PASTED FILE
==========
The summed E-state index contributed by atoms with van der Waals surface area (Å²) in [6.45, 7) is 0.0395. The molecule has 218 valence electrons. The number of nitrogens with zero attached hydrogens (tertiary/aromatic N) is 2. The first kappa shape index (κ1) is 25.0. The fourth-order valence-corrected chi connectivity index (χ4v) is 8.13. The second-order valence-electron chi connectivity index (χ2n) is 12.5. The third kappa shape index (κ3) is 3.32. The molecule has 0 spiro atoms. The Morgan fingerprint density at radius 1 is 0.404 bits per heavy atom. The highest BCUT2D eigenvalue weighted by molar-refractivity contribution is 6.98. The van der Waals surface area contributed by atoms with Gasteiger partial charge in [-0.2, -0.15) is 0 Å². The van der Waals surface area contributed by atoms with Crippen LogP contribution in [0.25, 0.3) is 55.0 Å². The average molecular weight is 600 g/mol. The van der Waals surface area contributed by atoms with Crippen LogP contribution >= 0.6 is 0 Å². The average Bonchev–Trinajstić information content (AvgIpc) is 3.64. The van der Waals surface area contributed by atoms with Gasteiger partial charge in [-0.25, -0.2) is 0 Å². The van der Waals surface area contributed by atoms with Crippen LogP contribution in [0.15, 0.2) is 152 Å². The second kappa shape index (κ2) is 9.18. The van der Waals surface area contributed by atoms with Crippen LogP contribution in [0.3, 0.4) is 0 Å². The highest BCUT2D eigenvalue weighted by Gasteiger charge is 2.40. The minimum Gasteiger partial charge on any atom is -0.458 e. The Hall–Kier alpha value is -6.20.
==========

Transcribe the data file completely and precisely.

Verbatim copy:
The summed E-state index contributed by atoms with van der Waals surface area (Å²) in [6.45, 7) is 0.0395. The molecule has 218 valence electrons. The number of nitrogens with zero attached hydrogens (tertiary/aromatic N) is 2. The first kappa shape index (κ1) is 25.0. The fourth-order valence-corrected chi connectivity index (χ4v) is 8.13. The second-order valence-electron chi connectivity index (χ2n) is 12.5. The third kappa shape index (κ3) is 3.32. The molecule has 0 spiro atoms. The Morgan fingerprint density at radius 1 is 0.404 bits per heavy atom. The highest BCUT2D eigenvalue weighted by molar-refractivity contribution is 6.98. The van der Waals surface area contributed by atoms with Gasteiger partial charge in [-0.2, -0.15) is 0 Å². The van der Waals surface area contributed by atoms with Crippen LogP contribution in [0.25, 0.3) is 55.0 Å². The average molecular weight is 600 g/mol. The van der Waals surface area contributed by atoms with Crippen LogP contribution >= 0.6 is 0 Å². The average Bonchev–Trinajstić information content (AvgIpc) is 3.64. The van der Waals surface area contributed by atoms with Gasteiger partial charge in [-0.25, -0.2) is 0 Å². The van der Waals surface area contributed by atoms with Crippen LogP contribution in [0.15, 0.2) is 152 Å². The second kappa shape index (κ2) is 9.18. The van der Waals surface area contributed by atoms with Crippen LogP contribution in [0.3, 0.4) is 0 Å². The highest BCUT2D eigenvalue weighted by Gasteiger charge is 2.40. The minimum Gasteiger partial charge on any atom is -0.458 e. The Hall–Kier alpha value is -6.20.